From the Sandusky trial to new revelations about the Catholic Church to the stories about Horace Mann in the 1970s, it seems like sexual abuse is always in the news. These topics are particularly tricky to discuss with kids—how do we keep them safe without making them scared? I turn to two experts for advice.
The most surprising thing about the cover-up and riots over the Penn State child rape scandal is how surprised we are. If you’ve been paying attention, you might notice that our society has a habit of not taking sexual violence seriously.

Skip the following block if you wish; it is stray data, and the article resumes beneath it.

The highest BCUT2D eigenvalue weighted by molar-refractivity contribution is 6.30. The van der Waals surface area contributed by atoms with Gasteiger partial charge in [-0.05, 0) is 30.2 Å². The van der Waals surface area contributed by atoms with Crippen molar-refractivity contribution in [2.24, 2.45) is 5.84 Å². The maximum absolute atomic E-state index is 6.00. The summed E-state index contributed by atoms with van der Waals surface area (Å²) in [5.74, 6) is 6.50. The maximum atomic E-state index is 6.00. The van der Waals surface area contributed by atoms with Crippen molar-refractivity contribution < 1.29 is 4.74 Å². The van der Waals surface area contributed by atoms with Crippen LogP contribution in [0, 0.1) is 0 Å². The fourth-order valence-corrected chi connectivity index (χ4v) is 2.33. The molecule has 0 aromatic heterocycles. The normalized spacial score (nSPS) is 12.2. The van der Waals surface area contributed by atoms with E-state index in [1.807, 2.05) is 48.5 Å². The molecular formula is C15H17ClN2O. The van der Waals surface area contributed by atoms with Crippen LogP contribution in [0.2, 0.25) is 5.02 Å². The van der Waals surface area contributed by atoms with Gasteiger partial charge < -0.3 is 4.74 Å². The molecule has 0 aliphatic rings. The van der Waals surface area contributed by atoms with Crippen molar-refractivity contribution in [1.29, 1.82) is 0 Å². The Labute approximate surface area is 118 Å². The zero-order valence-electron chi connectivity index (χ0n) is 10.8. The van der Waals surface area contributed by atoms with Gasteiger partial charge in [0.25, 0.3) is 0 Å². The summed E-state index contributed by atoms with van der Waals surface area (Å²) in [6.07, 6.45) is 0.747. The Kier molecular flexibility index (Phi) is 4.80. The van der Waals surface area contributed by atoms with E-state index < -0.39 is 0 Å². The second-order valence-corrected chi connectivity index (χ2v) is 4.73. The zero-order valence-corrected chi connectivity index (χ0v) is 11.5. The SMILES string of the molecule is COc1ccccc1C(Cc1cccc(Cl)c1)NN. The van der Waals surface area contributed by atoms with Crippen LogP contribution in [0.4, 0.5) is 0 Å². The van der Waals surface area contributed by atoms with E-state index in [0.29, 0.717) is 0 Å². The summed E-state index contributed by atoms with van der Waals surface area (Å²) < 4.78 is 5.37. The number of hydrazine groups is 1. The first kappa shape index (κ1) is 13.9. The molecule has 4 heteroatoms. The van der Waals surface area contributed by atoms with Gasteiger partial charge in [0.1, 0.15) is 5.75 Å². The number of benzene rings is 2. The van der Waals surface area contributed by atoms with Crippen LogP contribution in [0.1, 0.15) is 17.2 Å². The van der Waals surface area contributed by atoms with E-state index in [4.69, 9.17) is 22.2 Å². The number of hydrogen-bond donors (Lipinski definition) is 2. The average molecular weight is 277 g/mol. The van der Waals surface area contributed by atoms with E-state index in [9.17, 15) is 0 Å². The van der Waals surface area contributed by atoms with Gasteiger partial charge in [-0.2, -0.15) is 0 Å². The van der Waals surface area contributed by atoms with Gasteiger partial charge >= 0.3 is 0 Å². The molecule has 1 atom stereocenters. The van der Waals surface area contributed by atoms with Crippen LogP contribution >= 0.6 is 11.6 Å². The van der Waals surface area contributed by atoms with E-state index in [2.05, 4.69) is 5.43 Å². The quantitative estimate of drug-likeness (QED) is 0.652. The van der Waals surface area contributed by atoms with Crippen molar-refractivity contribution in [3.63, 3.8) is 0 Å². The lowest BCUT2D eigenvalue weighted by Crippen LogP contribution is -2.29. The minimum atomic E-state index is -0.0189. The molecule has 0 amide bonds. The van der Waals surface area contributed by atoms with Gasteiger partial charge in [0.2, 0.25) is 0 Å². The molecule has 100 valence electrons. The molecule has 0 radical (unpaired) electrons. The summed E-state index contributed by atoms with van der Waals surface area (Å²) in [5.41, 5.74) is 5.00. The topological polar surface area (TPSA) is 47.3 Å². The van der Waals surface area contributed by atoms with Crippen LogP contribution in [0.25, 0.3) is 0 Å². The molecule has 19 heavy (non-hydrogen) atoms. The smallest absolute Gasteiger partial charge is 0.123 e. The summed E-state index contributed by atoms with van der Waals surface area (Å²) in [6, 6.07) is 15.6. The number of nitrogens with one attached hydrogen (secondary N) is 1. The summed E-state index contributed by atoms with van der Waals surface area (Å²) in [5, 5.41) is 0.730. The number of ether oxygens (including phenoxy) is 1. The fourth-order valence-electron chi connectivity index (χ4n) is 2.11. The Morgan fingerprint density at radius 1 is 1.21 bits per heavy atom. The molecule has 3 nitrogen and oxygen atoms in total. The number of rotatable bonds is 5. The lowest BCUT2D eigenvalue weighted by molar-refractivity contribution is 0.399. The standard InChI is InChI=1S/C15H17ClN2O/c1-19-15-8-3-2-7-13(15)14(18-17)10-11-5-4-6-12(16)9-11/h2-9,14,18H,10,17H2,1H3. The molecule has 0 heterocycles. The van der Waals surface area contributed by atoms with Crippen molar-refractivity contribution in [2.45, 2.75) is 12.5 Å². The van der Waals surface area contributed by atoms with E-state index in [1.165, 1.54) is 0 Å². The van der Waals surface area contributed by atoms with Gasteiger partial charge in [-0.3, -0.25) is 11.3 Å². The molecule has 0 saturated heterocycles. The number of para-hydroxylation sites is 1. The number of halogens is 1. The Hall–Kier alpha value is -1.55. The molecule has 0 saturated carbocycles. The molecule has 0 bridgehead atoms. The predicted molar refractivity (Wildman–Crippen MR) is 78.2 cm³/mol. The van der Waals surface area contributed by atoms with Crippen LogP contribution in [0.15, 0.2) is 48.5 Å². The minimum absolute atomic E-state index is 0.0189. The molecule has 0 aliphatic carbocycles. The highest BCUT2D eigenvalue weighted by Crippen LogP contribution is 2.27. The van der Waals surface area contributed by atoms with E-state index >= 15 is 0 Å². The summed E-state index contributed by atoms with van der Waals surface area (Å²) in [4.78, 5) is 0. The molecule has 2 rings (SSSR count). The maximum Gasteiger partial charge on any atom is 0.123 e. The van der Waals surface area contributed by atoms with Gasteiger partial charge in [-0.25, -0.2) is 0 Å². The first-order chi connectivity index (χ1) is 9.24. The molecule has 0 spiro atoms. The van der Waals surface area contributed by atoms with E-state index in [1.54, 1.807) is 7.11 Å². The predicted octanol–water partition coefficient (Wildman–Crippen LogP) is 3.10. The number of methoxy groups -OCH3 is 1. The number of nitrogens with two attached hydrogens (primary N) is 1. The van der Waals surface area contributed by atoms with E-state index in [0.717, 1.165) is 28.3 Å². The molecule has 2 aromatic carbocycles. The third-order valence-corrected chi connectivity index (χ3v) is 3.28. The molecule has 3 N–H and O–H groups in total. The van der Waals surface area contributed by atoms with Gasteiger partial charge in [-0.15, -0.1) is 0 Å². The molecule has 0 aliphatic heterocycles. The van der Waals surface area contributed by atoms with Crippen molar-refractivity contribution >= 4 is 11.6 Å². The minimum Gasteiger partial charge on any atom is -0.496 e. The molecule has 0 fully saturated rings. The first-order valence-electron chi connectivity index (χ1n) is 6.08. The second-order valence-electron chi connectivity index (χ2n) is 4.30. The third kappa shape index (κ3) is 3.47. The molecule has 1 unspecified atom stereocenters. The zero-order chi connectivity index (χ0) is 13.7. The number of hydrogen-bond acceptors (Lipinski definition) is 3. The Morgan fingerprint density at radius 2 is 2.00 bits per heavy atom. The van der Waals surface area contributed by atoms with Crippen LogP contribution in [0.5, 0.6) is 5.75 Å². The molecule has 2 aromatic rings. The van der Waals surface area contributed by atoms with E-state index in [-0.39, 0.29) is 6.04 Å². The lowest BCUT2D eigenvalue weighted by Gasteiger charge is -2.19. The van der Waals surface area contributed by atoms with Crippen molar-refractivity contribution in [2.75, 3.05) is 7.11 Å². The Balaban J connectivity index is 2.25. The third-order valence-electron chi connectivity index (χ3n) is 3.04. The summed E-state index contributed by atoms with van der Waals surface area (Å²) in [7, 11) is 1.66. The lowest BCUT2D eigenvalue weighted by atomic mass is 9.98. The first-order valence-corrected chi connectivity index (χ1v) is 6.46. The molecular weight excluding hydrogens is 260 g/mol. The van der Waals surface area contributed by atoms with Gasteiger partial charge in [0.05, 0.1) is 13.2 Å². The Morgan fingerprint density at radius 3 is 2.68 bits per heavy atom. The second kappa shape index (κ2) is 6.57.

In any particular abuse situation there is an abuser, a victim, and (almost always) bystanders. This is true in bullying, street violence, as well as child sexual abuse. One of the most important questions that the Penn State situation, and cases like it, raise is — what is it about the nature of intimate sexual violence that stops so many bystanders from taking action?